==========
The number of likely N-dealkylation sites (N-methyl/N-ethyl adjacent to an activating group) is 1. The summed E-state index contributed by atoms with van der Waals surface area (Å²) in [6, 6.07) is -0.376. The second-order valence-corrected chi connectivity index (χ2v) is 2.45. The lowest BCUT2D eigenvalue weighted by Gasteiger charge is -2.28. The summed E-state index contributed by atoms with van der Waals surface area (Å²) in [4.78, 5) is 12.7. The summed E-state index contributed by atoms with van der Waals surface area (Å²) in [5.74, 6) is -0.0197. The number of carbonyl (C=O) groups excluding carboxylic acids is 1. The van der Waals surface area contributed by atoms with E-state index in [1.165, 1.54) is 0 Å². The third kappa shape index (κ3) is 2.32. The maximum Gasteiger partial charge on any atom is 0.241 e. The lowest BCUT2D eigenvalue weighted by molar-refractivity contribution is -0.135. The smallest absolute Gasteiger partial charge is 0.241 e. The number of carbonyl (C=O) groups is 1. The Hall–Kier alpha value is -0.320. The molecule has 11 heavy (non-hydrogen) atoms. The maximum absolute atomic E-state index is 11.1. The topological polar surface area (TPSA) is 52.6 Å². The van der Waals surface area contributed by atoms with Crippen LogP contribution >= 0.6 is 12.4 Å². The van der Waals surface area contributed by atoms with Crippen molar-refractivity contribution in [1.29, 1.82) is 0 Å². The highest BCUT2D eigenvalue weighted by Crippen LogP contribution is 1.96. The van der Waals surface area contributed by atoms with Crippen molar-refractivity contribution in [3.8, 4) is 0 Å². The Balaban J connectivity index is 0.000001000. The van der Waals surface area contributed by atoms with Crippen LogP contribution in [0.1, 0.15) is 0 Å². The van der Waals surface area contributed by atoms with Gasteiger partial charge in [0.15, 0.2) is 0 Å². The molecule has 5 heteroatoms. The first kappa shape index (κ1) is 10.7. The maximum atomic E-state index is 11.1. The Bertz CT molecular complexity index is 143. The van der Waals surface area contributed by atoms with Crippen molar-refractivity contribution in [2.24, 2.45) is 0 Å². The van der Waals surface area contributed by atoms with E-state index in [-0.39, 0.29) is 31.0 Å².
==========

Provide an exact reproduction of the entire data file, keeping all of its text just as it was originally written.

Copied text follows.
The number of likely N-dealkylation sites (N-methyl/N-ethyl adjacent to an activating group) is 1. The summed E-state index contributed by atoms with van der Waals surface area (Å²) in [6, 6.07) is -0.376. The second-order valence-corrected chi connectivity index (χ2v) is 2.45. The lowest BCUT2D eigenvalue weighted by Gasteiger charge is -2.28. The summed E-state index contributed by atoms with van der Waals surface area (Å²) in [4.78, 5) is 12.7. The summed E-state index contributed by atoms with van der Waals surface area (Å²) in [5.74, 6) is -0.0197. The number of carbonyl (C=O) groups excluding carboxylic acids is 1. The van der Waals surface area contributed by atoms with E-state index in [1.165, 1.54) is 0 Å². The third kappa shape index (κ3) is 2.32. The maximum Gasteiger partial charge on any atom is 0.241 e. The lowest BCUT2D eigenvalue weighted by molar-refractivity contribution is -0.135. The smallest absolute Gasteiger partial charge is 0.241 e. The number of carbonyl (C=O) groups is 1. The Hall–Kier alpha value is -0.320. The molecule has 11 heavy (non-hydrogen) atoms. The maximum absolute atomic E-state index is 11.1. The topological polar surface area (TPSA) is 52.6 Å². The van der Waals surface area contributed by atoms with Crippen LogP contribution >= 0.6 is 12.4 Å². The van der Waals surface area contributed by atoms with Crippen molar-refractivity contribution in [1.29, 1.82) is 0 Å². The highest BCUT2D eigenvalue weighted by Crippen LogP contribution is 1.96. The van der Waals surface area contributed by atoms with Crippen molar-refractivity contribution in [3.8, 4) is 0 Å². The Balaban J connectivity index is 0.000001000. The van der Waals surface area contributed by atoms with Crippen LogP contribution in [0.1, 0.15) is 0 Å². The van der Waals surface area contributed by atoms with Gasteiger partial charge in [0.15, 0.2) is 0 Å². The molecule has 5 heteroatoms. The first kappa shape index (κ1) is 10.7. The maximum atomic E-state index is 11.1. The Bertz CT molecular complexity index is 143. The van der Waals surface area contributed by atoms with Crippen molar-refractivity contribution in [2.24, 2.45) is 0 Å². The van der Waals surface area contributed by atoms with E-state index in [-0.39, 0.29) is 31.0 Å².